|CAFFEINE CONCLAVE. VA Tech students listen to coffee expert Brian Babcock hold forth on his favorite subject.|
College students are notorious coffee fiends. Like most universities, Virginia Tech in Blacksburg runs a highly successful campus java joint, a self-operated and -branded outlet called Deet’s Place that grinds its own beans and also proffers ice cream and pastries and hosts live entertainment events.
Something else it has been doing recently: hosting a series of “Deet’s Coffee College” classes presented by former assistant manager/brewmaster Brian Babcock. Babcock had presented the first three of his planned four-part coffee series last year when the shooting tragedy on the Blacksburg campus forced cancellation of the final installment.
“A lot of the growth we’ve had in specialty coffee consists of educating the consumer,” says Babcock. “The best way to do that is to have these types of classes. A lot of people are afraid to educate the consumer, but that makes loyal customers if you’re equipping them with knowledge.”
This year, Babcock plans to try again. The first of the planned four classes, COF 101: Introduction to Coffee, was held September 4th.
Presented in a Powerpoint format that lasts about 90 minutes, it provided an historical overview of coffee, as well as how it is grown and processed and what makes quality coffee versus commodity grade. It also touched on the roasting process, brewing styles, and coffee flavor nuances.
Babcock accompanied his talk with a series of pictures he took during his trip to the Selva Negra coffee farm in the mountains of Nicaragua over the summer.
The next one, planned for early November, is a hands-on lab that seeks to demonstrate how grind size and brewing method affect the taste of coffee. The different brewing media, such as French presses, brewers and mocha pots, are each demonstrated with coarse- and fine-ground beans, with students getting to taste the different results.
Babcock also explores different water ratios. “I also touch on espresso because it’s a different method of extraction. Basically, we change the variables to show the effects they have,” he says.
The third class, scheduled for next spring, is also hands-on, a “coffee cupping” exposition that takes students through the same process used by coffee buyers to evaluate the quality of different coffee crops, and by roasters to tweak roast levels. Similar to a wine tasting, a cupping involves a “sensory evaluation” (i.e., sloshing the liquid around in one’s mouth) that tests such factors as body, finish and acidity.
“I’ll do two or three ‘flights’ on three different coffees at a time, usually a Central American, African and Indonesian coffee to show the different characteristics of those different growing areas,” Babcock explains. “I’ll also do two or three different roast levels of each to show how roast level affects taste.”
He also discusses processing methods to show how these affect taste. Processing methods turn the raw coffee tree seeds into coffee beans by removing the pulp from off the seed (which in its raw state resembles a cherry). This affects the ultimate flavor of the coffee made from the beans.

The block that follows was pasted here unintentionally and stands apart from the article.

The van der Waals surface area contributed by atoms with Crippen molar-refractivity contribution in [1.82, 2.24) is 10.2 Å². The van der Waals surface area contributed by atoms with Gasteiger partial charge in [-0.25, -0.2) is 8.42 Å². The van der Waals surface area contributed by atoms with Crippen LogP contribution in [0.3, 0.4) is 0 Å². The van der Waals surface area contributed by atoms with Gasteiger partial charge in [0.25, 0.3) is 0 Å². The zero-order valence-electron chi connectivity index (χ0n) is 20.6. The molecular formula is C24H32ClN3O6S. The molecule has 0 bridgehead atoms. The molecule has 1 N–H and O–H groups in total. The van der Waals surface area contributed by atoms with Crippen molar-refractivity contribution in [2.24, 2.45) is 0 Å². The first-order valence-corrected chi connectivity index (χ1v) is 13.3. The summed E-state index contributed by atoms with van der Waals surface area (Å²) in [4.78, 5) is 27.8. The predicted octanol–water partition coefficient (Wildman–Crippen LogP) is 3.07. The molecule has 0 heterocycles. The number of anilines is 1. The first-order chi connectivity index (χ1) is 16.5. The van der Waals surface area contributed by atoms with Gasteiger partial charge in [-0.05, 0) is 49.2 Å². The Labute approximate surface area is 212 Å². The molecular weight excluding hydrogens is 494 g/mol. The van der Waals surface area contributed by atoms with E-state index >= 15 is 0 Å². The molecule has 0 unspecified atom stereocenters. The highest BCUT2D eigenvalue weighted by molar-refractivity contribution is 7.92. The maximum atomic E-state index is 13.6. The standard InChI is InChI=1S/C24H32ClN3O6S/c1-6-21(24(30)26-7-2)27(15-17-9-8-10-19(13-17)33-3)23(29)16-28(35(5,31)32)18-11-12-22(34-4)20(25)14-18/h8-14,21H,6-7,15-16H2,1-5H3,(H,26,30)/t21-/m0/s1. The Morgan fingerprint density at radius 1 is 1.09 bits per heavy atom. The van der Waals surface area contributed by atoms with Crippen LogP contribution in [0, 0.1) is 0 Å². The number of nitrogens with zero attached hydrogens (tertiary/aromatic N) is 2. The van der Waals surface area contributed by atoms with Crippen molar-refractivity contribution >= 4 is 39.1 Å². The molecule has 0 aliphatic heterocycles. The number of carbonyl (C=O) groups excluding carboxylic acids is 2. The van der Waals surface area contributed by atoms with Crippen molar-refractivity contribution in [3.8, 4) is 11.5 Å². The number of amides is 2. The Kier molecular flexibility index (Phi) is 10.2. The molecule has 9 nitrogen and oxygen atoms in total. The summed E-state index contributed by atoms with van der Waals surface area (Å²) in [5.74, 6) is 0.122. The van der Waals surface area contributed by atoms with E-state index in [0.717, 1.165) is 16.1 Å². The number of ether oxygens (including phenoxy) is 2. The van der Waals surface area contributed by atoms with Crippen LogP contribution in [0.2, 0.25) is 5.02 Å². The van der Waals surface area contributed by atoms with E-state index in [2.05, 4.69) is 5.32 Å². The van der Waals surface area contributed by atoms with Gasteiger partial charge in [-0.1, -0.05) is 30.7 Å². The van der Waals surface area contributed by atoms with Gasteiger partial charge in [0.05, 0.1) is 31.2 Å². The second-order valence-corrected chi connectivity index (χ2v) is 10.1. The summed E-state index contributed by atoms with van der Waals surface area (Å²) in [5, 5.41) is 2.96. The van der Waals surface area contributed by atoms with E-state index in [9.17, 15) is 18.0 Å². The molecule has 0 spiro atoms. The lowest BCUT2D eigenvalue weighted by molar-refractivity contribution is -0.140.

The last class was originally designed to discuss terms like Fair Trade and “shade grown” but Babcock says he may substitute a class in which he demonstrates an actual coffee roasting.
The classes are held in a dining hall seating area after the venue closes for the evening. The first class drew about 40 participants. If the hands-on classes draw that many or more, Babcock says he hopes to hold several sessions to accommodate everyone (he uses his own personal equipment, which limits the number of participants).
Babcok is a veteran coffee shop manager and roaster who worked for about a year and a half at Deet’s, where he provided coffee roasting expertise.
Those who complete the entire series will receive a certificate and coffee-related prizes, such as tins and scoops.
“Introduction to coffee opens students’ eyes to the word’s second largest traded commodity,” says Babcock. “There’s a real curiosity out there to know about what’s behind those $4 lattes.”
Deet’s for the Sweets
Deet’s Place on the campus of Virginia Tech Univeristy in Blacksburg is a premier coffee emporium that roasts its own beans and also offers a variety of sweet treats. It recently earned its second Golden Cup award from the Specialty Coffee Association of America, presented in recognition of excellence in brewed coffee. It offers its own blends—including the very popular “Hokie Blend” (the school’s sports teams are known as the “Hokies”)—and has 17 different varieties of coffee available in more than 15 flavors. The beans are used to make a variety of coffee drinks ranging from espressos and lattes to basic cups of regular and decaffeinated coffee, and are also sold in bulk.
The drink menu also features a wide variety of herbal and regular teas, including the popular chai and bubble teas. Food offerings include Edy’s brand ice cream and sherbet in cones, cups, sundaes, and shakes, as well as soup served in a bread bowl, chef salads, sandwiches, fruit bowls, bagel chips with sun-dried tomato dip and various baked goods like muffins, turnovers, bagels, cakes, pies and cookies.